Updated: Jul 5, 2019

The Spaces Between is a series of city-wide exhibitions and programs facilitating the exploration of the spaces of marginalized status in American culture that often erase whole communities, and showcasing the work of artists whose complex identities are often overlooked by contemporary society.


How do we bear witness to people who don’t exist?


Despite what we see in popular media, most borders are not physical ones; they are emotional or cultural boundaries that are put into place through social constructs. So how does a person who occupies that liminal territory - that transitional place just beyond what most of us are able to perceive - feel truly seen?


The Spaces Between is a series of city-wide exhibitions and programs facilitating the exploration of the spaces of marginalized status in American culture that often erase whole communities, and showcasing the work of artists whose complex identities are often overlooked by contemporary society.

For three months starting in July, artists and residents of Kingston and the greater Hudson Valley are invited to challenge traditional notions of "marginalized status" by considering the many ways people can be made invisible related to race, gender, and sexual identity.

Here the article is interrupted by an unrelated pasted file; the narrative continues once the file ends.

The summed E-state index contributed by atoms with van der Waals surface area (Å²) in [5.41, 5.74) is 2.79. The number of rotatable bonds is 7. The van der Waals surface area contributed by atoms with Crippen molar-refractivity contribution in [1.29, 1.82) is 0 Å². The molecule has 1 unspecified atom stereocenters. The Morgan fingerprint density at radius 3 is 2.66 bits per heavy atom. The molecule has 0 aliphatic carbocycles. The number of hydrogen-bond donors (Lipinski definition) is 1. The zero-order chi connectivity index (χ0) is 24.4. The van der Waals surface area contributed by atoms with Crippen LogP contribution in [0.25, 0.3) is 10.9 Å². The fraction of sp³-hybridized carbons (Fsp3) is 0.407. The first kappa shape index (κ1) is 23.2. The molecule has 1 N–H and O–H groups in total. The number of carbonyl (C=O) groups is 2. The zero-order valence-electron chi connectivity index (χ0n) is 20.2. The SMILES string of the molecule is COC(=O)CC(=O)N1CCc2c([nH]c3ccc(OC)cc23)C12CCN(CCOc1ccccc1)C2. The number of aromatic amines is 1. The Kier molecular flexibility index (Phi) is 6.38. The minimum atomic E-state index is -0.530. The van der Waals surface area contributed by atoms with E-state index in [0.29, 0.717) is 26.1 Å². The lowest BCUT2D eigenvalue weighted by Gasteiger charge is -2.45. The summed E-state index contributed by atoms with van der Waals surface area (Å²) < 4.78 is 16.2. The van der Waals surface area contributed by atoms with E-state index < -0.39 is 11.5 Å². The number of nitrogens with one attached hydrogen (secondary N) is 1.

Through music, art, poetry, food, storytelling, and community dialogue, we will investigate what these spaces look like and how we live within and negotiate between them, as well as the normalized statuses that marginalized communities simultaneously reject and desire.

Kingston City Hall will host a three-month exhibition of photographic work by Alex Pacheco, titled “En Camino: Destination Forward” which explores his experience as a witness to his family’s journey as immigrants in the United States.


During the month of August, the Hudson Valley LGBTQ Center will host a group show of artists titled “Entre Espacios,” featuring the works of Maria Liebana, Athena Torri, Juan Hinojosa, Marco Silva, and Kaci Martinez.


On Wednesday, July 10, from 7 to 9 PM at the Reher Center, Maria Elena Ferrer Harrington will lead a workshop on migratory mourning which is the grief experienced by immigrants, especially when faced with adversity.


Ethnic food restaurant owners will share stories about altering their menus for American tastes during “On a Scale of One to Ten” on Monday, August 12, at 7PM at the Reher Center.


Funding is provided by Arts Mid-Hudson, Humanities New York, and FairGame Arts Grant. In-kind donations from Latinx Project, the Reher Center for Immigration Culture and History, and the Hudson Valley LGBTQ Center.


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